Relationships

How music gets you in the mood

"Like peacock feathers, music is used by humans to attract mates and we've been writing love songs for centuries," said music psychologist Dr Sandra Garrido of the University of Western Sydney.

Given these days we have access to such an unprecedented range of music styles, as part of ABC Classic FM's celebration of the music of passion and heartbreak, we're asking: can science help you decide what music will get you in the mood?

Love, audibility

Whether they are a man or a woman, the best way to find out if the object of your crush returns your affections is probably just to talk to them.

But in judging whether there's a spark between you, what they are saying may not be as important as how they say it.

Dr Marina Kalashnikova, a speech and language researcher at the University of Western Sydney, said research had shown people's voices "carry a lot of information" about their feelings towards the person they're conversing with.

The things we sacrifice to make a relationship work

Most of us will never be faced with such a dilemma, but many will make sacrifices for love.

Anya left behind her family and everything she knew after meeting Duncan at Glasgow University.

Anya, a pseudonym adopted for clandestine communication with Duncan, grew up in a strict religious family in Glasgow.

"A relationship based on love was just not an option in my life. Or so I thought," she told the BBC.

Meeting Duncan changed everything.

"I had never realised how trapped I was."

Anya resolved to leave home and pursue the relationship.

Good or bad, why are first loves so unforgettable

Either way, most people have vivid memories of their first serious relationship, Deakin University associate professor of psychology Gery Karantzas said.

"One thing that makes memories so vivid for us is the amount of emotion that is experienced during the creation of that memory," he told ABC Radio Melbourne's Ali Moore.

Relasensip blong yu i olraet ?

Wan gud road blong talem everiwan, vaelens, fraet mo sumisen i no wan gud wei blong kasem hapines.

Dating after the death of a partner

When Sophie Townsend, a widowed mother-of-two, began to navigate the trails of virtual matchmaking, she uncovered a weird world inhabited by faux feminists, shocking spellers, and a meat-loving "vegan" who refused to eat during a dinner date as he'd just devoured a banana.

A few years had passed since her husband's death when friends of the Sydney-based author and creative audio specialist, started urging her to "get back out there".

"Compared to 'out there' I kind of quite like 'in here'," she said.

Would you pay a stranger to dump your partner for you?

That's exactly what 28-year-old Trevor Meyers did.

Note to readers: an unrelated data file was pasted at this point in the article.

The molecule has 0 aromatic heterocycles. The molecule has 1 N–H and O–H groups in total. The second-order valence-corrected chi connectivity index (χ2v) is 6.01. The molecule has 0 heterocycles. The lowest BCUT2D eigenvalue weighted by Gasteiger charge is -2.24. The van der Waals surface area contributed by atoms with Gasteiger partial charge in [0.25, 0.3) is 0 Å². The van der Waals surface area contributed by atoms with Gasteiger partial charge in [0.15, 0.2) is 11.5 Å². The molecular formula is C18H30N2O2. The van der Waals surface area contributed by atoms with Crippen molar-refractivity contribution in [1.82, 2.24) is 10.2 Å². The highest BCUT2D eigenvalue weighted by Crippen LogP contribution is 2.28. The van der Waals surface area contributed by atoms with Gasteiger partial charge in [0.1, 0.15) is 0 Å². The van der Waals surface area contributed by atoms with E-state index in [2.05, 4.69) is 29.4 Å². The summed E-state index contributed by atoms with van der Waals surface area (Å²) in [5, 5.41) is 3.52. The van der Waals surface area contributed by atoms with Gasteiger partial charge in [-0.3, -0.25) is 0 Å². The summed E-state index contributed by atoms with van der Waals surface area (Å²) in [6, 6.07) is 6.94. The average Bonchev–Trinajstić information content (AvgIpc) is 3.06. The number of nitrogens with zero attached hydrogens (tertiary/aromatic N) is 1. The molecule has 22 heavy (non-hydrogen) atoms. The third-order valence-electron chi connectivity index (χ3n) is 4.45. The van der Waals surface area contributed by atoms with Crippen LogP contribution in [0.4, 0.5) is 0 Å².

"I felt like it was easier for someone else to take care of an awkward situation like a break-up," says Trevor, who lives in Canada.

He has used the services of a company called The Breakup Shop more than once to end relationships.

You can choose to pay a stranger to send a text, email or good old-fashioned letter to the person you are breaking up with. Or they can call your soon-to-be-ex to tell them it's over.

More people than ever before are single — and that's a good thing

Today, the number of single adults in the US — and many other nations around the world — is unprecedented.

And the numbers don't just say people are staying single longer before settling down.

More are staying single for life.

Why we need each other — the power of shared experience

It's a feeling that can be heightened, if the person is someone we admire or look up to, or someone in the public eye.

Why is it so powerful to admit we are vulnerable and to see that vulnerability reflected in others?

And when others share their experience, what is it about the human psyche that draws us in to wanting to know more?

When actor Angelina Jolie revealed that she was carrying the breast and ovarian cancer gene which had claimed the life of her mother, people around the world were moved by her honesty and openness.

Is it worth staying in a relationship for your kids

For couples with kids, it's not always that black and white.

But is staying for the children gifting them a nuclear family or a sacrifice that does more harm than good?

Relationships Australia counsellor Fiona Bennett says couples with children often try harder to save their relationship than those without.

"They can feel it's in the best interest for the children in terms of security, stability and good time with both parents," Ms Bennett says.